Salmson (Société des Moteurs Salmson, Billancourt,France)
Competitive years: 1928-1934
Horsepower Range: 64-140
A Salmson straight eight 1100cc twin cam with semi desmodromic valves (mechanically operated) was going to finally defeat the pesky MC0 Amilcar. And it almost did.
After WWI, Salmson or turned from airplane engines to cars by building the English GN Light car under license in France. They also hired a brilliant designer, Emile Petit, who created a very modern DOHC four of 1100cc. A “Grand Prix” variant with a Cozette supercharger was successful in voiturette classes in the late 1920s and the cars continued to win in their class up to 1934. These cars were able to defeat the Amilcars until the advent of the MC0 six.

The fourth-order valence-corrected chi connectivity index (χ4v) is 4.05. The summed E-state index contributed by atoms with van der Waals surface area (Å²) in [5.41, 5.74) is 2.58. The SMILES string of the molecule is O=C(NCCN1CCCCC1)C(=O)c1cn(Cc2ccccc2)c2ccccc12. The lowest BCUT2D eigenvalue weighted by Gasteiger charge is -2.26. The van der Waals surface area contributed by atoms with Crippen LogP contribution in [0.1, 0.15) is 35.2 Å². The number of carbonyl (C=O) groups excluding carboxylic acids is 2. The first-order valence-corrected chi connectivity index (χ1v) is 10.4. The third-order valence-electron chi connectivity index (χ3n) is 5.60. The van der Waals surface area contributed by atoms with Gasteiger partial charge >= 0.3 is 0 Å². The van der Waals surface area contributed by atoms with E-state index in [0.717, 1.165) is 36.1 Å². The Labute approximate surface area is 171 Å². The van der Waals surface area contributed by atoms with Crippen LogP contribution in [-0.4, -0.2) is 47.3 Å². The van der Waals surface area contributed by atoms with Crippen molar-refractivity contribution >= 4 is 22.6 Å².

So Petit went a step further and designed a straight eight twin cam often thought to have desmodromic valves. (It didn’t, see photo). It did have a center cam drive which pre-dated the Jano 8C 2300 though. However, only two were built, and it being the Depression, Salmson gave up racing, and the cars passed into the hands of Armand Girod, who won the 1100cc class at Montlhery in 1934. The great days of the Amilcar and Salmson racing rivalry were coming to a close by 1934. Salmson continued to produce a line of sports cars and sedans until 1957.